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Assume an elliptic curve equation in short Weierstrass form $y^2=x^3+a\,x+b$ in a prime field $\mathbb F_p$ for small given $a,b$ (e.g. $a=3$, $b=2$) and given large primes $p$ (e.g. 256-bit). We want to determine if the order $n$ of the curve is composite for a given $p$. And we'd like that test to be quick on average in the affirmative, for we are actually searching for the rare $p$ making $n$ prime [update: and the twist order $p+2-n$ prime, which makes suitable $p$ quite rare, much like safe primes. The overall goal is curves suitable for Burt Kaliski's One-way permutations on elliptic curves].

There must be methods faster than firing the full Schoof–Elkies–Atkin to find $n$, followed by a primality test of $n$: at least, SEA determines $n$ modulo small primes, and if one of these moduli is $0$, then $n$ is composite. Unfortunately the implementation of SEA built in Sage reportedly has no provision for such early abort and it's hard to add one.

Is there some pseudoprime tests for the (unknown) $n$?

Is there there any hope with the following blueprint: we test if the order is divisible by small primes $q$, by writing some polynomial (system of?) equation(s) that the coordinates of a point $R$ of the curve must match if $q\,R=\infty$, and check if it has a solution in $\mathbb F_p$, in which case we proved that $n$ is composite?

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I include code so this doesn't fit well as a comment, but it's not actually a complete answer.

I was curious how long doing this relatively naively in Sage would be. So I took $E: y^2 = x^3 + 3x + 2$ and computed the order over the finite field with the smallest prime above $2^{256}$. This returns pretty quickly for me.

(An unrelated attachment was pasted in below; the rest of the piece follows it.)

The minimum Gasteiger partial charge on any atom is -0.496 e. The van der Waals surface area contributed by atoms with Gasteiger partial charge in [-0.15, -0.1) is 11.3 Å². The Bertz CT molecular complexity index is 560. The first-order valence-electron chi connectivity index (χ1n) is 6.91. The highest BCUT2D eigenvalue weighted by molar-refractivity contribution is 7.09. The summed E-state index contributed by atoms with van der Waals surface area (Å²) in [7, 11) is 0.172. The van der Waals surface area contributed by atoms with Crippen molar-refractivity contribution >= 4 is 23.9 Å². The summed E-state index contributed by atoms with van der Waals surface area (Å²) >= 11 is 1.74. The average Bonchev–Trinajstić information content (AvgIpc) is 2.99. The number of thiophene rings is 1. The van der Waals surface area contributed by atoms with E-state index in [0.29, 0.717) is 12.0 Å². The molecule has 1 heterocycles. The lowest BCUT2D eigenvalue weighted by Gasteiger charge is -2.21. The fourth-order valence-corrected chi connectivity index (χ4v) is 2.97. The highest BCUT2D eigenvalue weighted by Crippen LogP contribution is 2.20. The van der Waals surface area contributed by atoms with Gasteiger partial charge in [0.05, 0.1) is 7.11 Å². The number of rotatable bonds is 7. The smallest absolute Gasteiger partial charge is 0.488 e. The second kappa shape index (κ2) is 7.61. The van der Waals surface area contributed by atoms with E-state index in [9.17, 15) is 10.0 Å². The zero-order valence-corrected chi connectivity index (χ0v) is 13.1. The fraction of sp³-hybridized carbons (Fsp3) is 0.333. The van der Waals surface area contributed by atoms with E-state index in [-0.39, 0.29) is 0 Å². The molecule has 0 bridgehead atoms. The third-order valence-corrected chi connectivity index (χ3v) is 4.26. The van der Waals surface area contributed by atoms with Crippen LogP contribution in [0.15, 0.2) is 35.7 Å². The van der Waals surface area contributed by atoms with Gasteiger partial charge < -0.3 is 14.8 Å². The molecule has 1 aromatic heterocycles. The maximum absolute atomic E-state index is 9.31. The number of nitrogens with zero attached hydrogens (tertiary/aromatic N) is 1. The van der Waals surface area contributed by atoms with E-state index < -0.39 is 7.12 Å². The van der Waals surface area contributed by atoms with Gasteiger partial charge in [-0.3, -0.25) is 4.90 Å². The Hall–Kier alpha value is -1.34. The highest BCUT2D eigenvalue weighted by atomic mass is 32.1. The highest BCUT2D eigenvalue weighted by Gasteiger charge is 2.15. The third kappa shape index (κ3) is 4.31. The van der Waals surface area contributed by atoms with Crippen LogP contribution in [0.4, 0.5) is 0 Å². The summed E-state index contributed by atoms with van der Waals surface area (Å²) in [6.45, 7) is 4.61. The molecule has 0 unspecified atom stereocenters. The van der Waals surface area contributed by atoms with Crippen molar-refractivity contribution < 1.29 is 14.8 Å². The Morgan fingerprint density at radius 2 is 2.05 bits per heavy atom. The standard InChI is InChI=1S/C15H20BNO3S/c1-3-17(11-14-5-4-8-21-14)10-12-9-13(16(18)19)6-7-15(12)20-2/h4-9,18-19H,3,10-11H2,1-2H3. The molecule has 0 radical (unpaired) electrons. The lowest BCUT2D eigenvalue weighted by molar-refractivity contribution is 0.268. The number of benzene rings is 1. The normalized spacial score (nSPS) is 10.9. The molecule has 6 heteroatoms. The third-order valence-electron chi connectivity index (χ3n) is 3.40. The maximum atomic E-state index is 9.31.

# Sage code - version 10.0.rc1 2023-04-28, python 3.11.1
E = EllipticCurve([3, 2])

E
# Elliptic Curve defined by y^2 = x^3 + 3*x + 2 over Rational Field

E.Np(next_prime(2^256))
# 115792089237316195423570985008687907853629405411711892692210002027599850173968

%time E.Np(next_prime(10^78))  # some larger prime
# Wall time: 1.62 s

What sage is actually doing here is calling PariGP, and I have no idea what PariGP is doing. But I think a couple of seconds for such a computation seems pretty reasonable.

Actually, it probably would take longer to show such an order is prime than to compute it. It would typically be very fast to use a probable prime test to verify that composite orders are composite though (using, for example, is_pseudoprime -- which uses PariGP's Baillie-PSW probabilistic primality test; no known pseudoprimes exist, but infinitely many are conjectured to exist. If you find one, share it with the world!).

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  • $\begingroup$ I have added why I want speed: I'm looking for $n$ and $2p+2-n$ (the twist's order) both prime. The overall goal is curves suitable for Burt Kaliski's One-way permutations on elliptic curves. $\endgroup$
    – fgrieu
    Feb 6 at 21:36

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